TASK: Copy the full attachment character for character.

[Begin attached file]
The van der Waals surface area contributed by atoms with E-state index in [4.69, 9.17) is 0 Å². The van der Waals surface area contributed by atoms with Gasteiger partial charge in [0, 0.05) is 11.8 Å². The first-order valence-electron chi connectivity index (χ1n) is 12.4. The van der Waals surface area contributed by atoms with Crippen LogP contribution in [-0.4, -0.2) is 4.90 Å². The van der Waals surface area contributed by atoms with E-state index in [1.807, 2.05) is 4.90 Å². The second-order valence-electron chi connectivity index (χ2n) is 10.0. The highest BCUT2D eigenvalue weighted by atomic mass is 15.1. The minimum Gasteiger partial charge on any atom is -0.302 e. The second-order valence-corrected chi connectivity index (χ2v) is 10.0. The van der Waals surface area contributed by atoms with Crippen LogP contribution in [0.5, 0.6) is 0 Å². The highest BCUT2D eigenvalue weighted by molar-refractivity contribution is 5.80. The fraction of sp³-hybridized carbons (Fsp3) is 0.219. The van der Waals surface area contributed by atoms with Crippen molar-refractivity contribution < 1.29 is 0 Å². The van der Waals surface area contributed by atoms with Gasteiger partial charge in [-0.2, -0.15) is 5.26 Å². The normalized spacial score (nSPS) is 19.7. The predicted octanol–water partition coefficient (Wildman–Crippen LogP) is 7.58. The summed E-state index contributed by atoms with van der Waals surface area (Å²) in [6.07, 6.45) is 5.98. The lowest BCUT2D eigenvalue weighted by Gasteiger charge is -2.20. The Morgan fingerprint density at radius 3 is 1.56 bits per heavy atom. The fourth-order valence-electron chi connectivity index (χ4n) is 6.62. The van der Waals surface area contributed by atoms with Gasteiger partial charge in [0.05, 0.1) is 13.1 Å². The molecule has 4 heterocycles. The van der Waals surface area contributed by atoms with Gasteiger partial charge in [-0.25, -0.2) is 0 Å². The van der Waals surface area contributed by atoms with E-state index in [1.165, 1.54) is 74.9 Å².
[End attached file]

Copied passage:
The van der Waals surface area contributed by atoms with E-state index in [4.69, 9.17) is 0 Å². The van der Waals surface area contributed by atoms with Gasteiger partial charge in [0, 0.05) is 11.8 Å². The first-order valence-electron chi connectivity index (χ1n) is 12.4. The van der Waals surface area contributed by atoms with Crippen LogP contribution in [-0.4, -0.2) is 4.90 Å². The van der Waals surface area contributed by atoms with E-state index in [1.807, 2.05) is 4.90 Å². The second-order valence-electron chi connectivity index (χ2n) is 10.0. The highest BCUT2D eigenvalue weighted by atomic mass is 15.1. The minimum Gasteiger partial charge on any atom is -0.302 e. The second-order valence-corrected chi connectivity index (χ2v) is 10.0. The van der Waals surface area contributed by atoms with Crippen LogP contribution in [0.5, 0.6) is 0 Å². The highest BCUT2D eigenvalue weighted by molar-refractivity contribution is 5.80. The fraction of sp³-hybridized carbons (Fsp3) is 0.219. The van der Waals surface area contributed by atoms with Crippen molar-refractivity contribution < 1.29 is 0 Å². The van der Waals surface area contributed by atoms with Gasteiger partial charge in [-0.2, -0.15) is 5.26 Å². The normalized spacial score (nSPS) is 19.7. The predicted octanol–water partition coefficient (Wildman–Crippen LogP) is 7.58. The summed E-state index contributed by atoms with van der Waals surface area (Å²) in [6.07, 6.45) is 5.98. The lowest BCUT2D eigenvalue weighted by Gasteiger charge is -2.20. The Morgan fingerprint density at radius 3 is 1.56 bits per heavy atom. The fourth-order valence-electron chi connectivity index (χ4n) is 6.62. The van der Waals surface area contributed by atoms with Gasteiger partial charge in [0.05, 0.1) is 13.1 Å². The molecule has 4 heterocycles. The van der Waals surface area contributed by atoms with Gasteiger partial charge in [-0.25, -0.2) is 0 Å². The van der Waals surface area contributed by atoms with E-state index in [1.165, 1.54) is 74.9 Å².